© — For too many this is true, but I had never before witnessed it personally: I accompanied my friend Laura to the DMV, where we stood in a long line to a get her assigned a number, called, a full three hours later (180+ minutes), telling her that her time had come, only to have Laura be told by a desk administrator that she had been placed in the wrong line, that they were closing and she would have to start over from the beginning, tomorrow, and that it was Laura’s fault. That may have driven some to create a national news story, however, we were fortunate enough to find humor in the stereotypical absurdity.
Making someone sit in the mind-numbing environment of the DMV, for three-plus hours, has its practical advantage: absolute compliance. After one finally gains an audience with the DMV, even the most Spartan of characters will easily obey: “Coming back tomorrow and starting over will be just fine, and I apologize.” The DMV could tell a 6’-4” biker that if he wished to get his commercial license that he would first have to do The Worm on the carpet, and it would happen.
Of persistent note was the blistering announcement of random numbers. “Now serving ticket A2485 at Window 32…Now serving text 4815 at Window 17…Now serving ticket C7451…Now serving text 6739…Now serving ticket A5638…Now serving Prozac at Window 27…Now serving anyone left who cares…Now serving those with only mild DMV-induced coma…Now serving those in a coma and in need of wheelchair assistance…Now serving those in a coma that can be lifted onto a gurney…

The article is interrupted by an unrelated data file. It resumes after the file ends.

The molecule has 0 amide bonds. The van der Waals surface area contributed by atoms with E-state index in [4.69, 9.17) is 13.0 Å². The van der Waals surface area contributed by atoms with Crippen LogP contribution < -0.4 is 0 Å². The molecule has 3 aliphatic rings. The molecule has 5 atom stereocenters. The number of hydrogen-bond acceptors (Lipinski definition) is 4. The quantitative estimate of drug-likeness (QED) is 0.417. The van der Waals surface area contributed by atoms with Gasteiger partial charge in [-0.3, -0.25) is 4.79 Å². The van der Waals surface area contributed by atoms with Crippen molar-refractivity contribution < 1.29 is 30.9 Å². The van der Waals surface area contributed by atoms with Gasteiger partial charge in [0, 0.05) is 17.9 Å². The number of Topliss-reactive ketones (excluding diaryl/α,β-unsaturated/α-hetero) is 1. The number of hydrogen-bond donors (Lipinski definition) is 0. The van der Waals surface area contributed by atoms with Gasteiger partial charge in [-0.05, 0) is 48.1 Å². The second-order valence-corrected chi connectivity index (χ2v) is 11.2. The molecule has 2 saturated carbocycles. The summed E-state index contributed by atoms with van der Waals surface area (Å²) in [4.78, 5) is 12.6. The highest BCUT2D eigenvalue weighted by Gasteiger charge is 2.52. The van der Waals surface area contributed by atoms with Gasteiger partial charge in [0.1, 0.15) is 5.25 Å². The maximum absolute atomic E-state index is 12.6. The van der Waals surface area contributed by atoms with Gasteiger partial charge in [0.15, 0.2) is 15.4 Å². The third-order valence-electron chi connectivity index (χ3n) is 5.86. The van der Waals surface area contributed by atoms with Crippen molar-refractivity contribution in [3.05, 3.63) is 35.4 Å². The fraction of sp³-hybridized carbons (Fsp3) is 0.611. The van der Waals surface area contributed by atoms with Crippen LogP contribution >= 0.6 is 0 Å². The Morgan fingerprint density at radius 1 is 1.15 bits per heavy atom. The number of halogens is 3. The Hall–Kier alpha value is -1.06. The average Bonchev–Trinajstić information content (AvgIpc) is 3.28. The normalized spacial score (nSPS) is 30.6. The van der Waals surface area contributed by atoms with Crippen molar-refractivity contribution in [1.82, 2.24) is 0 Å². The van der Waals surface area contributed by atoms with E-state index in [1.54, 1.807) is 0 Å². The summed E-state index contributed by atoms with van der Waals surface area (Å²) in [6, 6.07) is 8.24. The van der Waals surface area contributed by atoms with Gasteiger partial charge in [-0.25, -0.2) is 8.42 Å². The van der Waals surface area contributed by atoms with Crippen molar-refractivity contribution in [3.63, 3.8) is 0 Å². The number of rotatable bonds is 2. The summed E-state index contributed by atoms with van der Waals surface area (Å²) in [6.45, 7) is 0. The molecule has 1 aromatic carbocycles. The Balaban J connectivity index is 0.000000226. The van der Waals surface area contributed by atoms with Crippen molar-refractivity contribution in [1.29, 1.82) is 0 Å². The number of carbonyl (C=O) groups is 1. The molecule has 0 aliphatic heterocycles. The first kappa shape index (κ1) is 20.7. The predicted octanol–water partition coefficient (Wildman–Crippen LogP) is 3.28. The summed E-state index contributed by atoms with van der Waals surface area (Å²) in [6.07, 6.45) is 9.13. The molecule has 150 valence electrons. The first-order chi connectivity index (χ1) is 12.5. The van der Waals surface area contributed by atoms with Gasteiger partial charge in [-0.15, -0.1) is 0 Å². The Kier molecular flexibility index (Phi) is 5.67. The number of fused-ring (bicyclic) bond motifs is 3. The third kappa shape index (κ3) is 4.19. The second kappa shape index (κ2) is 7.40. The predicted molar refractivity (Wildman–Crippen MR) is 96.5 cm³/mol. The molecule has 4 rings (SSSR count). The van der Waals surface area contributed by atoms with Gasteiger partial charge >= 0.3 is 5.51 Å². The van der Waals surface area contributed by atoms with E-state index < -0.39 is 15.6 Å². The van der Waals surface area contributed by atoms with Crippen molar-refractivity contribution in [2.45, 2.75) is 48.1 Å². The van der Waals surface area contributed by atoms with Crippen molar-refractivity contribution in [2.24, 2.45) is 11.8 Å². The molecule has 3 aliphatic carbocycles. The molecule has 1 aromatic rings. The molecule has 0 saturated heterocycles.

And it’s not like the DMV couldn’t make the citizens more comfortable. I suggest a Keno-style game whereby one gets a slip of paper at check-in, with random four-digit numbers on it, and a black crayon. As the drone of numbers is called, a person could cross out the numbers with the crayon. There is really no need to suggest or obtain prizes for winning: there is no winner…ever. DMVeno is only designed to distract us from thinking about all the many useful things we could be doing. Free drinks would be nice, too.
After 2 ½ hours, Laura and I could be found sitting together, in chairs we had managed to slide away from the throng, and in the full throws of texting each other. Finally, Laura’s number breaks into our exhausted conversation, and she runs to Window 26. After over 15 minutes of carefully reviewing documents and computer data, Laura finally receives instruction on her next step toward becoming a freshly licensed driver: …go away…and it’s your fault.
How I wish that were only fiction.
Copyright – Robert W. Hansen – 2012